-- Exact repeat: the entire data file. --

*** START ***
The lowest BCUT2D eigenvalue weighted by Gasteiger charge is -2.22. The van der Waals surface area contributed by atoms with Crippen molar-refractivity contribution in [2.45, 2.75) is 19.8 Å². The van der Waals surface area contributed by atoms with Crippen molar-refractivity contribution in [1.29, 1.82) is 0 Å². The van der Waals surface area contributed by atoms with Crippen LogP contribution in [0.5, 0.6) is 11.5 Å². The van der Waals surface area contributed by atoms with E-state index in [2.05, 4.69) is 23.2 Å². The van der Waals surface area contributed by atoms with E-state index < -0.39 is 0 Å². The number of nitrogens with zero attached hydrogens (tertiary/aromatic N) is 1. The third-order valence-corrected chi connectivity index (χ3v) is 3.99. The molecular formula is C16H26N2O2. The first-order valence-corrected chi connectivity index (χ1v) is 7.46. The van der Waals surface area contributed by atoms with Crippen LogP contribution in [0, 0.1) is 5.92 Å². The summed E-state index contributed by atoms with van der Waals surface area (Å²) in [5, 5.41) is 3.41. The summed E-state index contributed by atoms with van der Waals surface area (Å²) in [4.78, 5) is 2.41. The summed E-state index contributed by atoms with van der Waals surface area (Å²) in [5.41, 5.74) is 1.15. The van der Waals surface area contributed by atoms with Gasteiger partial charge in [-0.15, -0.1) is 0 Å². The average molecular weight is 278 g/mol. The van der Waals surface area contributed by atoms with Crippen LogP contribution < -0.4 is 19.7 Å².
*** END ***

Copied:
The lowest BCUT2D eigenvalue weighted by Gasteiger charge is -2.22. The van der Waals surface area contributed by atoms with Crippen molar-refractivity contribution in [2.45, 2.75) is 19.8 Å². The van der Waals surface area contributed by atoms with Crippen molar-refractivity contribution in [1.29, 1.82) is 0 Å². The van der Waals surface area contributed by atoms with Crippen LogP contribution in [0.5, 0.6) is 11.5 Å². The van der Waals surface area contributed by atoms with E-state index in [2.05, 4.69) is 23.2 Å². The van der Waals surface area contributed by atoms with E-state index < -0.39 is 0 Å². The number of nitrogens with zero attached hydrogens (tertiary/aromatic N) is 1. The third-order valence-corrected chi connectivity index (χ3v) is 3.99. The molecular formula is C16H26N2O2. The first-order valence-corrected chi connectivity index (χ1v) is 7.46. The van der Waals surface area contributed by atoms with Crippen LogP contribution in [0, 0.1) is 5.92 Å². The summed E-state index contributed by atoms with van der Waals surface area (Å²) in [5, 5.41) is 3.41. The summed E-state index contributed by atoms with van der Waals surface area (Å²) in [4.78, 5) is 2.41. The summed E-state index contributed by atoms with van der Waals surface area (Å²) in [5.41, 5.74) is 1.15. The van der Waals surface area contributed by atoms with Gasteiger partial charge in [-0.15, -0.1) is 0 Å². The average molecular weight is 278 g/mol. The van der Waals surface area contributed by atoms with Crippen LogP contribution < -0.4 is 19.7 Å².